Instructor: Joe Hellerstein
Time: 9-11AM Fridays
Location: AMP Lab conference room
Max Enrollment: 20
In his Turing Award lecture, Backus famously critiqued mutable state and the sequential Von Neumann architecture as fundamental wrong turns in computing. Today, nearly 30 years later, most software is still designed around mutable state and sequential languages—despite the ubiquity of parallelism presented by multicore processors and compute clusters in the cloud. The problems and challenges of mutable state are perhaps most pronounced in large-scale data-centric systems (databases, file systems, big data frameworks), whose core responsibility is ostensibly to manage computation over stored state.
We seem to be at a turning point in data-centric systems, with an emerging design pattern that we can call progressive systems. In a progressive system, data is accumulated monotonically without mutation; the "state" of the system is often nothing more than the current result of an expression (or "view") over the accumulated state.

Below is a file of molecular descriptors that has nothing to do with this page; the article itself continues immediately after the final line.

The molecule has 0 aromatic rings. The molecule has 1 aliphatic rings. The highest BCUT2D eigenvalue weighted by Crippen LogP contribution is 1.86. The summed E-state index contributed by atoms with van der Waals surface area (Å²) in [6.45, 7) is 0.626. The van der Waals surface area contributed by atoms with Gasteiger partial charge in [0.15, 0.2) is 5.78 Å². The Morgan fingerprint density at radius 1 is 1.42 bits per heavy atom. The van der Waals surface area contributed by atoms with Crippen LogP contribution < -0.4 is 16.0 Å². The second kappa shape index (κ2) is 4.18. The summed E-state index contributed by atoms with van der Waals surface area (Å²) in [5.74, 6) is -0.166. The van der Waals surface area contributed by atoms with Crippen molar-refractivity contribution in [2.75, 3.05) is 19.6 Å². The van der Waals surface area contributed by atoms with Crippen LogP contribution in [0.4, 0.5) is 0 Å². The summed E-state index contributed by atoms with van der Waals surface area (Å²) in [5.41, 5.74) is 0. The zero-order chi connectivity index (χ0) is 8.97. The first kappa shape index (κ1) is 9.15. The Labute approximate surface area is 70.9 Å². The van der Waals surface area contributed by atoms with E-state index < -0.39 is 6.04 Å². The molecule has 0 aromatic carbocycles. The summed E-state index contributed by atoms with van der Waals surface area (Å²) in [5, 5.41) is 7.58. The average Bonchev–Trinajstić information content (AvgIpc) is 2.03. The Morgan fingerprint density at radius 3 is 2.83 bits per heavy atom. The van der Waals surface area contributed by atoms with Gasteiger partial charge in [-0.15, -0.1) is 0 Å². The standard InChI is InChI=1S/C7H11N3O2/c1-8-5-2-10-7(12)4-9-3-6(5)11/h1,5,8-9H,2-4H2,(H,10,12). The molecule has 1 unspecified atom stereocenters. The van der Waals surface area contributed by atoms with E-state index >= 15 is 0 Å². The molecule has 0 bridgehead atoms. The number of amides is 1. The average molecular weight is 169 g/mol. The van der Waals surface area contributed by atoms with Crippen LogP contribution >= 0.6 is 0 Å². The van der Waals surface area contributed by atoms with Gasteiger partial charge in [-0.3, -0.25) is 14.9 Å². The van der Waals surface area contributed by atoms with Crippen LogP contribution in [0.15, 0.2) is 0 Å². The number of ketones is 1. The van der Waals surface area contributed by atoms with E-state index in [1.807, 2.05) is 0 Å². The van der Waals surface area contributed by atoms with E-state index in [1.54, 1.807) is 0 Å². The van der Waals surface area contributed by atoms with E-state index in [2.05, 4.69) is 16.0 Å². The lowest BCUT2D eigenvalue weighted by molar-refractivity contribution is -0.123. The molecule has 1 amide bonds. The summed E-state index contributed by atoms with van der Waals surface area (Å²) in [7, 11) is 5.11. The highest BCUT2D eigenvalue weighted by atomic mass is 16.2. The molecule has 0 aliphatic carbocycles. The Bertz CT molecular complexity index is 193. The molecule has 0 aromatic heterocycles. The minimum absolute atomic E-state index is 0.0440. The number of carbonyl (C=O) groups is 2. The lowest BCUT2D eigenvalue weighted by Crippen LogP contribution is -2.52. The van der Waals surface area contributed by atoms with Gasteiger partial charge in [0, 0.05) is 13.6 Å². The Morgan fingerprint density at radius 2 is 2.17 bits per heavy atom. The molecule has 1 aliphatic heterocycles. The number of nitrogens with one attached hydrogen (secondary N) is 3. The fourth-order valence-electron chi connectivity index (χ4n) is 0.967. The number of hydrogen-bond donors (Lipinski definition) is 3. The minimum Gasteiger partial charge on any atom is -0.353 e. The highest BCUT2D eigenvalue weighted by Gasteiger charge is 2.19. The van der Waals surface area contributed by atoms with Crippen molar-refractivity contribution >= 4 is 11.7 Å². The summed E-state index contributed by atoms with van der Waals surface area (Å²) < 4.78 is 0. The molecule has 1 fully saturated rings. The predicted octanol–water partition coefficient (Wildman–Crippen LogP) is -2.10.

While progressive design is a common thread detectable across many recent systems of interest, it is by no means an accepted paradigm. In this seminar we will pursue this thread, and try to tease out foundations and best practices of progressive design. We will read research papers on influential systems both old and new, and on relevant foundations from distributed systems and databases.
Students will be assumed to have some familiarity with database systems and/or operating systems. All enrolled students will be expected to take a leadership role in the seminar, presenting papers and engaging in discussion. Specifically, students will be responsible for: